Here are a few of the topics up for discussion with my dad: Jon Stewart, politics, Frank Sinatra, any new Apple product, what's for dinner, Ireland, my niece/his granddaughter, politics, and what's for dessert.
And here are a couple we avoid: Catholicism, sex.Perhaps this is an old-person thing, or maybe it's a first-generation McThing, but apparently my dad's and my avoidance of sex talk was not necessarily a good thing. According to a study out of New York University, most of the women they surveyed said that their fathers provided them with very little in the way of sex education. This is not at all shocking. What was interesting
. . surprisingly, a lot of the women, most of whom were sexually active, wished their fathers had told them more. Specifically, they wanted to hear stuff only guys would know, about how to communicate with men and what the carnal landscape looked like from a male's vantage point. "They felt that if they could have been more comfortable talking with their fathers about issues around sex, they might have been more comfortable talking to boyfriends or potential sexual partners about them," says Hutchinson, whose study was published in the Journal of Family Issues. "And they wanted to know how to negotiate intimacy issues with men."
Er, intimacy issues? With my dad? I'm pretty sure that if we had ever talked about things that were sins unless you were married, he would've fallen in the Just-Say-No/Nancy Reagan School of Thought. But to test the waters, I gave Jack a call. He asked what I was up to and I told him I was writing a piece about dads and their input into their daughter's sex education.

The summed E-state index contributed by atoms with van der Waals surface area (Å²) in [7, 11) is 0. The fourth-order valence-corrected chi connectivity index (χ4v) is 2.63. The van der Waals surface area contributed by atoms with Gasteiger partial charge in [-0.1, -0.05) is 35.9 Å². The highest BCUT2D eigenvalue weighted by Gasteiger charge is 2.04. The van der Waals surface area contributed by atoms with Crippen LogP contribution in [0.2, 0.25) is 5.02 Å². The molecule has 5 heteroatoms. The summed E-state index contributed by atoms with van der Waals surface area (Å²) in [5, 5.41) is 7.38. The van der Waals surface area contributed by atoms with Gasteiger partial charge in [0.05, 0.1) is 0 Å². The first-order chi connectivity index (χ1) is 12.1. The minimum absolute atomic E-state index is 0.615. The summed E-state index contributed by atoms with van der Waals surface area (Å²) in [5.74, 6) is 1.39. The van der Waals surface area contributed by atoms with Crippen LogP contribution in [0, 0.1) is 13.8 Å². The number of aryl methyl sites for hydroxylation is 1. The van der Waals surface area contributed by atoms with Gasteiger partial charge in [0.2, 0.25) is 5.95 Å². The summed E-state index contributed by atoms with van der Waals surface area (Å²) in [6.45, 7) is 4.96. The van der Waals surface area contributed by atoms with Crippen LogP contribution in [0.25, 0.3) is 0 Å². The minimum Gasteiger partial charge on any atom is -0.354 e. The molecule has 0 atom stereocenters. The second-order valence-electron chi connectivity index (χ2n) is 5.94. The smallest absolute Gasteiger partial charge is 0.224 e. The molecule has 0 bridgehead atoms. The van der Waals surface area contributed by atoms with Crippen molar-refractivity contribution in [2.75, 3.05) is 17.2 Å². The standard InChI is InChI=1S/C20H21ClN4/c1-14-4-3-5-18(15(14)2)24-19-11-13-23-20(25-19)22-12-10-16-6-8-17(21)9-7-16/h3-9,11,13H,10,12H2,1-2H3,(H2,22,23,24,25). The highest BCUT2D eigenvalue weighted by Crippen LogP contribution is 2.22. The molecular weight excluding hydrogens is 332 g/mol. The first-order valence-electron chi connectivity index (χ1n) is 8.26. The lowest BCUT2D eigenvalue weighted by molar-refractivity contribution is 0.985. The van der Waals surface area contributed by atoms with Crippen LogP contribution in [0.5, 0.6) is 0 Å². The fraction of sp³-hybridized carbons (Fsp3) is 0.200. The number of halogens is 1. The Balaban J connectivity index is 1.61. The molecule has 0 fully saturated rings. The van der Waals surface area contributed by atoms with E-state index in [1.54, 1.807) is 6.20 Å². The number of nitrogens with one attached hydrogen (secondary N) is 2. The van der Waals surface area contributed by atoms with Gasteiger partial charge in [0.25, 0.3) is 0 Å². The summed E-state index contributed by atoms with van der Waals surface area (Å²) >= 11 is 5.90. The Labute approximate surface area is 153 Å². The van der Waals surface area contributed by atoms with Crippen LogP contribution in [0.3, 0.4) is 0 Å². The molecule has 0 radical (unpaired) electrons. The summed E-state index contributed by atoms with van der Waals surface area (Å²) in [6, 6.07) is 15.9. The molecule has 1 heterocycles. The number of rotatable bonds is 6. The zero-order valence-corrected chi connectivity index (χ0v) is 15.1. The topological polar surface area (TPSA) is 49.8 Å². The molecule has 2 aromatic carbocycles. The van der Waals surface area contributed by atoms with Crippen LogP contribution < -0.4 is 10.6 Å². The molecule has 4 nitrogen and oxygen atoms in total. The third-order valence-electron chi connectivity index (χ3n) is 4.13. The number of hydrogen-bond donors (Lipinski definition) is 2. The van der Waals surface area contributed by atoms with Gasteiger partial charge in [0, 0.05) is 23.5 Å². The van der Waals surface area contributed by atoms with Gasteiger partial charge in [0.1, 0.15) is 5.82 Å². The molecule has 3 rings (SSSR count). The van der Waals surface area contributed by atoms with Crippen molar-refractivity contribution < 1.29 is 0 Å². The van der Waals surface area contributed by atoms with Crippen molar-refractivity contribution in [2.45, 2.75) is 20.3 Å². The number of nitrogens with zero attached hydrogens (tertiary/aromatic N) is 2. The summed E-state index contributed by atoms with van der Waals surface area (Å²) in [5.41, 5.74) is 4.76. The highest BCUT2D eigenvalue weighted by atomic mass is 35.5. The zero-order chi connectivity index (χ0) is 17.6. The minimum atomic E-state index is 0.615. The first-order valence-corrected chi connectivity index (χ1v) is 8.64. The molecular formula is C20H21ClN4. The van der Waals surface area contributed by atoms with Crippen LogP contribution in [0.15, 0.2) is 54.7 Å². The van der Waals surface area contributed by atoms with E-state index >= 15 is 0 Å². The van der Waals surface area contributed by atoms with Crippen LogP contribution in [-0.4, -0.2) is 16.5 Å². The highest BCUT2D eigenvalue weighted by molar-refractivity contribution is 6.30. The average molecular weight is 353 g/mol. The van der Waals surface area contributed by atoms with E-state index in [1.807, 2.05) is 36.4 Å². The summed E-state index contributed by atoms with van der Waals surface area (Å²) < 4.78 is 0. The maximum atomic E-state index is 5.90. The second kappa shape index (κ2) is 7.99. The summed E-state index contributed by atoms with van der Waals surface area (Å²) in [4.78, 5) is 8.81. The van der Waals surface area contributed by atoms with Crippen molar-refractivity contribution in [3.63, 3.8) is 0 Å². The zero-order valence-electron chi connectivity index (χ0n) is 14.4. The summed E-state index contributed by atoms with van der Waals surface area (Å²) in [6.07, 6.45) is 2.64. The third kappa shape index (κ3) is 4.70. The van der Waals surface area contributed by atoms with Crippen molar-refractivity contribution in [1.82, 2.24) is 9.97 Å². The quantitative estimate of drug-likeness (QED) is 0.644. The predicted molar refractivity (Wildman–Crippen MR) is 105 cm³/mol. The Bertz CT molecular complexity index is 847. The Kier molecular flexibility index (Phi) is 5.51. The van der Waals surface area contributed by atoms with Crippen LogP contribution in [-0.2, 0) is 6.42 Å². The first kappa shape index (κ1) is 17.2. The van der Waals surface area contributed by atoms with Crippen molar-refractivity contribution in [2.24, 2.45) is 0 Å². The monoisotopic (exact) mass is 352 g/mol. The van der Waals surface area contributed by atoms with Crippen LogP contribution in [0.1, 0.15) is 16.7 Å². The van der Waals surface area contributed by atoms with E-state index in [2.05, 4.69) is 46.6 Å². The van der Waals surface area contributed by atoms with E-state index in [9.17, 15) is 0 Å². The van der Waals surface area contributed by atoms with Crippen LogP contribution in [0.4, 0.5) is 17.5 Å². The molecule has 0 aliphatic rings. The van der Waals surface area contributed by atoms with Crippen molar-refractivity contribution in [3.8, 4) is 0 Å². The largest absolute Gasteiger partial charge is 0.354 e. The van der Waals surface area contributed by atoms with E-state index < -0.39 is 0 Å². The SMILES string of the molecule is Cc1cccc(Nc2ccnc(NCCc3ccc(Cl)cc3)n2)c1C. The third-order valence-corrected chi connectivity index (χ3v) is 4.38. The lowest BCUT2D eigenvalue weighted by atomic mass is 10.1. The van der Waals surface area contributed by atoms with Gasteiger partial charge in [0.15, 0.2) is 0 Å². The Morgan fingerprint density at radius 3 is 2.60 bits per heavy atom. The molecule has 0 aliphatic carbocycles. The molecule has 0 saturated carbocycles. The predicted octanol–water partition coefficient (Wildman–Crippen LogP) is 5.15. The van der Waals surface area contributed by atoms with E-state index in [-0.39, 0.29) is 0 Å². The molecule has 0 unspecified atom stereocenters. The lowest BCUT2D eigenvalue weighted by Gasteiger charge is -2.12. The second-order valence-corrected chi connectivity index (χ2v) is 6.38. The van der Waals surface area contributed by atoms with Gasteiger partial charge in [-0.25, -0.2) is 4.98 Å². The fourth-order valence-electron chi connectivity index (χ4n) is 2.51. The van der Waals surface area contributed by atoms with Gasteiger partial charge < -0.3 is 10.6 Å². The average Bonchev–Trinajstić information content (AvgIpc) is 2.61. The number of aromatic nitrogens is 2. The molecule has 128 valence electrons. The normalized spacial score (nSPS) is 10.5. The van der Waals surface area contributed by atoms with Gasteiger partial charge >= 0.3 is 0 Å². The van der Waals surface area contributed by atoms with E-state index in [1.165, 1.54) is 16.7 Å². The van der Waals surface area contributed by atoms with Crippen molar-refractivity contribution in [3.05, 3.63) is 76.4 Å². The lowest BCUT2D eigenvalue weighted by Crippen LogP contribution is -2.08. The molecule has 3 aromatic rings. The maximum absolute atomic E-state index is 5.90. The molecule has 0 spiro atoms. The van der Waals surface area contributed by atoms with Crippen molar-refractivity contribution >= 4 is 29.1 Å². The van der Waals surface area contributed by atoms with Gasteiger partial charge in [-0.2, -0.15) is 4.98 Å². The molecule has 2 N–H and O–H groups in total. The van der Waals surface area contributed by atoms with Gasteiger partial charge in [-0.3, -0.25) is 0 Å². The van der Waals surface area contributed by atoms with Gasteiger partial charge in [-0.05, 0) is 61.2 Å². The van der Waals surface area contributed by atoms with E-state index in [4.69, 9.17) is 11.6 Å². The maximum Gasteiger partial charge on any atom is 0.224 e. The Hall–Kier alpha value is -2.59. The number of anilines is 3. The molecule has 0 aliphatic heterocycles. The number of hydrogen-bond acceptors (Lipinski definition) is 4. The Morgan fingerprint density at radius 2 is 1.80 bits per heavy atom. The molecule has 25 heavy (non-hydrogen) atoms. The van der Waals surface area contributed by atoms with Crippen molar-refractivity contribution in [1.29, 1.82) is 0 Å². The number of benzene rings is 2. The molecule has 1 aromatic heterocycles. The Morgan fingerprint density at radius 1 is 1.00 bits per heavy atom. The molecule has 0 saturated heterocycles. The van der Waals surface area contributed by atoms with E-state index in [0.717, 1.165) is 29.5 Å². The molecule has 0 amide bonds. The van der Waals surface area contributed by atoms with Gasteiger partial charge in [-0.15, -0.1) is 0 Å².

Once I ascertained that he was indeed still on the phone, I perkily told him that apparently dads were supposed to talk about sex with their kids. That many, daughters in particular, yearned for a man's point of view.
I didn't have the heart to tell him that according to Time magazine, "Previous studies have concluded that girls who have open communication with their fathersabout everythingtend to have intercourse later in life and also have fewer sexual partners, both of which can be very good for sexual and mental health."
Meaning, if my father had taken teen me aside and shared his insights on my budding sexuality, he could've saved me from the slatternly life I've led. Maybe instead of spending a great portion of my life fucking around, I would've gotten hitched right out of high school, popped out a few rugrats and be settling comfortably into middle age with a house in the 'burbs and a white picket fence . . . popping pills, drinking box wine at lunch and ordering crap off QVC just to get a peek at the hot UPS guy.
Or, more likely, we would've both dropped dead from fatal levels of embarrassment.
It's great that there are fathers willing to discuss sex with their daughters, but it's definitely something to be done thoughtfully and tactfully. Katherine Hutchinson, one of the authors of the study pointed out, "I'm not a big proponent of The Talk, whether it's from a mother or a father. It takes away from the normalcy of sexuality." Instead Hutchinson recommends simply keeping the lines of communication open and talking to your children regularly about sexuality, their bodies, etc. That way if they have a question about how to ask someone to use a condom or are whether or not they're ready to begin a sexual relationship, they'll be comfortable asking you. (Not that you'll necessarily be comfortable answering.)
Obviously, that ship has sailed for me and my dad. I'm an adult, he's old, and we're comfortable in our discomfort. However, that doesn't mean I was done torturing him. I waited to hear his thoughts and after a few seconds of nervous laughter, he changed the subject. And you know, I'm glad he did, because if he hadn't, I would've.